Sunday, January 22, 2012

Present Perfect or Past Simple?

Even at advanced level, students whose native language doesn't have an equivalent can have problems with Present Perfect, and how its use differs from that of Past Simple.
Some aspects of Past Simple are better dealt with together with the other narrative tenses. Here I will only deal those areas where it can be confused with Present Perfect.
So I'll be concentrating here mostly on Present Perfect, as this seems to be where most problems lie, and some aspects of it I think are worth drawing attention to. Hopefully, by doing the exercises you will get a better feel for the differences between the two tenses.

Wednesday, January 18, 2012

Unreal Past

What is Unreal Past?

Unreal Past is the use of past tenses to talk about hypothetical situations. We use Past Simple, and sometimes Past Continuous, to talk about unlikely or unreal situations in the present and future, and Past Perfect for unlikely or unreal situations in the past.
We use Unreal Past in the following:
  • Unreal or hypothetical conditionals - second, third and mixed
  • The constructions I wish ... and If only ...
  • Expressing a preference with I'd rather, I'd sooner, I'd prefer, I'd just as soon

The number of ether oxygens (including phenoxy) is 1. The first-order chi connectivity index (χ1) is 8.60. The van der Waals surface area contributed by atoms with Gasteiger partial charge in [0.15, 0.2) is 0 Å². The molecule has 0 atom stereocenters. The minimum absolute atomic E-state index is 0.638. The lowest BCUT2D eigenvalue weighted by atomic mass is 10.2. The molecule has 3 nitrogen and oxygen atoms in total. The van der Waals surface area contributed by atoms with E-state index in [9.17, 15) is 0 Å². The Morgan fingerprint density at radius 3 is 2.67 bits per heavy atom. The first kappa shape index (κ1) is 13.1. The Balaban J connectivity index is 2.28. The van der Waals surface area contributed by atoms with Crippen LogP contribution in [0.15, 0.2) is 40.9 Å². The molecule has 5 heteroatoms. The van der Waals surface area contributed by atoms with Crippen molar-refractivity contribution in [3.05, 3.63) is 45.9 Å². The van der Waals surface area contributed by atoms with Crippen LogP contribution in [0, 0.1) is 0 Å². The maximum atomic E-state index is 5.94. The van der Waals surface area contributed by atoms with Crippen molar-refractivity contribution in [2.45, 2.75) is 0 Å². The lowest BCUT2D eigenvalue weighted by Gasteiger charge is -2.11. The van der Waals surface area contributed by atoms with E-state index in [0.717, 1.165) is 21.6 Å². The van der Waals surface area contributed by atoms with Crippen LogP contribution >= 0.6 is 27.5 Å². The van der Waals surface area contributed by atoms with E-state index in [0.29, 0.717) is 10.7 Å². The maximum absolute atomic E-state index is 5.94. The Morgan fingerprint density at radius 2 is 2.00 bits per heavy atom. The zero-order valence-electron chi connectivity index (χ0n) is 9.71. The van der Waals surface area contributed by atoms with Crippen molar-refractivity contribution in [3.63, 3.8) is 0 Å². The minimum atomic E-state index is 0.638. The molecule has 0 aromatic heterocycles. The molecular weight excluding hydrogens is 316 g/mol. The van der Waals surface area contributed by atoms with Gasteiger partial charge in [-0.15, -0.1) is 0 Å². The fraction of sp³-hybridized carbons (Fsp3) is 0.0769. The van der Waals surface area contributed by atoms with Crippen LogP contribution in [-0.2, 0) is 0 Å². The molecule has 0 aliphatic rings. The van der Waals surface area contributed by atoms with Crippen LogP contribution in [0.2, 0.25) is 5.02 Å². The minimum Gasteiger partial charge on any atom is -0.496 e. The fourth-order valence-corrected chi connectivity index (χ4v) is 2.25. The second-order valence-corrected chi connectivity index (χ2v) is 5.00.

• Hypothesising with What if, supposing, imagine
  • After as if and as though when we think the situation is unlikely
  • It's time
  • Being tentative - If ... were to
  • Idiom - If it wasn't for / weren't for / hadn't been for
I've already talked about unreal conditionals here, and have gone into some detail on I wish and If only here, so in this post I'm going to be concentrating on the other uses of Unreal Past. But I do look at two expressions sometimes used with unreal conditionals - were to and if it weren't for.

Saturday, January 7, 2012

Confusing verbs - come, go, bring, take and get

Polish has two basic verbs for go: iść and jechać. Which you use depends whether you are on foot or on a horse. Or rather whether you would have made the journey on foot or on a horse in the days before mechanised transport.
In English, it is not the method that is so important, but the direction relative to the speaker or the person they are talking to. And it's the same if we are carrying something or are with someone.
I don't think many advanced students really have problems with come and go, but when it comes to bring and take, it seems to be a different matter. Practise using these verbs in their basic sense with these exercises: